Jenny Luna works at Mother Jones on the show Bite, “a podcast for people who think hard about their food.” She does everything from pitching ideas, to booking guests, to promoting the episodes on social media and in their weekly Food for Thought newsletter, which goes out to all of their food fans and subscribers. The audience is wide — some folks may not listen to Bite, but will follow their food coverage. As part of that newsletter, Jenny includes a blurb about other episodes and shows related to food that the Bite team is listening to. But it’s not always easy to come up with new recommendations to share, and she found that rather than sharing new shows, she sometimes had to repeat the same ones in multiple newsletters.
Category: Use case
Greg Fadul and his business partner Jim Palmer founded their company, Grace Digital, as a niche audio consumer electronics company. Their concept was to create value-added solutions with more unique features than a typical big company would provide, and their first product was an internet radio. It was 2007, and the first iPhone had been released just months earlier.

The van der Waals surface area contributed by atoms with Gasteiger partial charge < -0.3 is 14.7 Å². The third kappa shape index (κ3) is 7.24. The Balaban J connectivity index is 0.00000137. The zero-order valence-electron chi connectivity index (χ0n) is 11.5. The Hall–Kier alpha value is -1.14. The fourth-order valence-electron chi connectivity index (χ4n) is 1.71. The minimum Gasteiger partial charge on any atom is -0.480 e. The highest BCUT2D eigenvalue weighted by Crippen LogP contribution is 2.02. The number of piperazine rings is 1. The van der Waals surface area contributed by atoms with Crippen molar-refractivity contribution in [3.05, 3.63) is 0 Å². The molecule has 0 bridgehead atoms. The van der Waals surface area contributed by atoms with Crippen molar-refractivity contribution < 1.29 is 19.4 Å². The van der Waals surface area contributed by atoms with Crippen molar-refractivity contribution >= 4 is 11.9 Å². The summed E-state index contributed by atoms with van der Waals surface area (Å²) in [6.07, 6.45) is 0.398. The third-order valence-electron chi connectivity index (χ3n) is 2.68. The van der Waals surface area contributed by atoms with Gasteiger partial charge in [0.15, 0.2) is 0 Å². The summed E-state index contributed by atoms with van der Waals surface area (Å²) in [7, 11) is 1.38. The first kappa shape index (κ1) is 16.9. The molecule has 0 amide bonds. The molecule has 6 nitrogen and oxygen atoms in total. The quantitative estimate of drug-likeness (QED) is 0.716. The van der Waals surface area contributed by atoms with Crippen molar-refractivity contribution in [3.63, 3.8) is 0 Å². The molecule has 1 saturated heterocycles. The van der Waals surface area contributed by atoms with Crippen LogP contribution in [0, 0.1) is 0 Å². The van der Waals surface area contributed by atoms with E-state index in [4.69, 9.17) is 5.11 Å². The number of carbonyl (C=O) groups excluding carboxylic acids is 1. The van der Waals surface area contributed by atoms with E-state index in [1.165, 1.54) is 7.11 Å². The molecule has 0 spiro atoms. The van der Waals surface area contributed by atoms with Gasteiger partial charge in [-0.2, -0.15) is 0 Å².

Like a lot of people, Jason Jeffries’s wife has a long commute, and she uses podcasts to pass the time on the road. But she doesn’t like messing with her phone when she drives, so Jason — a developer– decided to use the car’s USB port and some cobbled together code to put podcasts on a USB drive. His wife loved it: it allowed her to use the car’s stereo to listen to pre-selected podcasts, and after the two of them used it for a road trip, Jason decided to turn it into an app. He named the app Cast2Car, and he uses Audiosear.ch to power it.
Jesse Morris is a big podcast fan. He tries to expose himself to a broad range of topics that interest him, and he’s fascinated by podcasts as a form of unregulated media that can address something as inane as socks or as elaborate as French Revolutionary history.
Jesse is also a software developer, and while he typically uses an app on his phone to listen to podcasts, sometimes he wants to listen on the web to avoid running his battery down. He used to use iTunes, but stopped after he switched to using his Android device for music and podcasts. He found that it was difficult to find a good replacement for desktop listening — so he decided to create his own, CastNinja, using the Audiosear.ch API.
Software engineer Andrew Roper first got the idea to build Pastime — a “rigorously simplistic” audiobook and podcasting app — when a relative was diagnosed with macular degeneration. With its large buttons and straightforward navigation, Pastime was made to suit the needs of visually impaired people. That challenge prompted Andrew to consider broader issues of accessibility.